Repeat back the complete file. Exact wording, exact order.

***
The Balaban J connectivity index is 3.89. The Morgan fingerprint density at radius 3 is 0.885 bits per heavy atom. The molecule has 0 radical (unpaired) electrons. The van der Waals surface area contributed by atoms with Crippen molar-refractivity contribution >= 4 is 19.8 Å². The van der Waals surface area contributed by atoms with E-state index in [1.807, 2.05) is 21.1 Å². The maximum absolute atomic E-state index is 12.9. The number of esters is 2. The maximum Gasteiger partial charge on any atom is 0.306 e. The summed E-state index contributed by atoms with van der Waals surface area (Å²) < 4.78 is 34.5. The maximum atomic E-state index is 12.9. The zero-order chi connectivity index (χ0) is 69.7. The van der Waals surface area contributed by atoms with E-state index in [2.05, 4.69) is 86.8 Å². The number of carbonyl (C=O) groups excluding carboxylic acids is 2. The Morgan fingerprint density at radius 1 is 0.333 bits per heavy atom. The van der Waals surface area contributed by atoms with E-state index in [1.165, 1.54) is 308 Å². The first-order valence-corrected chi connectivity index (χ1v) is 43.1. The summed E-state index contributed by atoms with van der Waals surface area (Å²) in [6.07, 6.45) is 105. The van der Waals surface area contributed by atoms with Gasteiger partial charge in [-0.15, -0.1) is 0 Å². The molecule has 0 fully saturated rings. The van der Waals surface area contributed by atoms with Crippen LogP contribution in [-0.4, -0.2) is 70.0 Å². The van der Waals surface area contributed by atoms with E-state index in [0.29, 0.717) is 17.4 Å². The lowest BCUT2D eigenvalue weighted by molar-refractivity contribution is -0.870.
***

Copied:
The Balaban J connectivity index is 3.89. The Morgan fingerprint density at radius 3 is 0.885 bits per heavy atom. The molecule has 0 radical (unpaired) electrons. The van der Waals surface area contributed by atoms with Crippen molar-refractivity contribution >= 4 is 19.8 Å². The van der Waals surface area contributed by atoms with E-state index in [1.807, 2.05) is 21.1 Å². The maximum absolute atomic E-state index is 12.9. The number of esters is 2. The maximum Gasteiger partial charge on any atom is 0.306 e. The summed E-state index contributed by atoms with van der Waals surface area (Å²) < 4.78 is 34.5. The maximum atomic E-state index is 12.9. The zero-order chi connectivity index (χ0) is 69.7. The van der Waals surface area contributed by atoms with E-state index in [2.05, 4.69) is 86.8 Å². The number of carbonyl (C=O) groups excluding carboxylic acids is 2. The Morgan fingerprint density at radius 1 is 0.333 bits per heavy atom. The van der Waals surface area contributed by atoms with E-state index in [1.165, 1.54) is 308 Å². The first-order valence-corrected chi connectivity index (χ1v) is 43.1. The summed E-state index contributed by atoms with van der Waals surface area (Å²) in [6.07, 6.45) is 105. The van der Waals surface area contributed by atoms with Gasteiger partial charge in [-0.15, -0.1) is 0 Å². The molecule has 0 fully saturated rings. The van der Waals surface area contributed by atoms with Crippen LogP contribution in [-0.4, -0.2) is 70.0 Å². The van der Waals surface area contributed by atoms with E-state index in [0.29, 0.717) is 17.4 Å². The lowest BCUT2D eigenvalue weighted by molar-refractivity contribution is -0.870.